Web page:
The long tendrils of the mystery surrounding the death of Neil Heywood have reached all the way to the White House.
Details emerged yesterday of the diplomatic frenzy that ensued when Wang Lijun sought protection from a US consulate in Chengdu at the beginning of February.
The appearance at the consulate's gates of Wang bearing documents believed to have contained incriminating information about Bo Xilai, caught US diplomats by surprise.
During a frantic 36 hours, the New York Times reported, US officials in China, at the State Department in Washington and at the White House tried to decide what to do with him.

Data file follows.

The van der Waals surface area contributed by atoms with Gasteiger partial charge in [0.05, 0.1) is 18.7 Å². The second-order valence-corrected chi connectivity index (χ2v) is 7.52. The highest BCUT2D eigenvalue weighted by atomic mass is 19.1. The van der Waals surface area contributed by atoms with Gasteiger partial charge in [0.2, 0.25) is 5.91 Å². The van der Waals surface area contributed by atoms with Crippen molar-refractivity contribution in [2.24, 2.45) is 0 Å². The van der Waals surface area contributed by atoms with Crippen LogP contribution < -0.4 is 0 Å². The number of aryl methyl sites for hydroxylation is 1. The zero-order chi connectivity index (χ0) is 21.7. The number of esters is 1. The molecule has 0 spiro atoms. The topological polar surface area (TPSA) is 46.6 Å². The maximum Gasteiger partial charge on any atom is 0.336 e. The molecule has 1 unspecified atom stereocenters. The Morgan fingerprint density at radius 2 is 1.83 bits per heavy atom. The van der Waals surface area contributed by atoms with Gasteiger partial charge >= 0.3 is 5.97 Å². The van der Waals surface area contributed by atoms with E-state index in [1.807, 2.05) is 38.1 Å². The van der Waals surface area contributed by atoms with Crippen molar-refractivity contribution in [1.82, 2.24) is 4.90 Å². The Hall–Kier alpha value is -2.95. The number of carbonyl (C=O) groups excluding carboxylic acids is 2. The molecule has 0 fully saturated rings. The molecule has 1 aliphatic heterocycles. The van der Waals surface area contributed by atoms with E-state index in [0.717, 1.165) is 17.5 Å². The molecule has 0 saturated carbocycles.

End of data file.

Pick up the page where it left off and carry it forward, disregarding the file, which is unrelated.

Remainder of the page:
During all this time, the consulate was surrounded by throngs of security guards apparently deployed by Bo to take Wang into custody.
Instead, the US decided eventually to hand him over to Chinese authorities in Beijing, turning down his request that he be granted asylum.
Wang declined to hand over the documents about Bo to the US officials, but embarked on long rants about corruption.
If US officials have hitherto been coy about the incident, it is hardly surprising.
Washington has enough trouble handling its relationship with China without becoming embroiled in the Bo-Heywood affair.
Wang presented himself at the consulate just one week before a long-scheduled and delicate visit to the US by the likely future leader of China, Xi Jinping.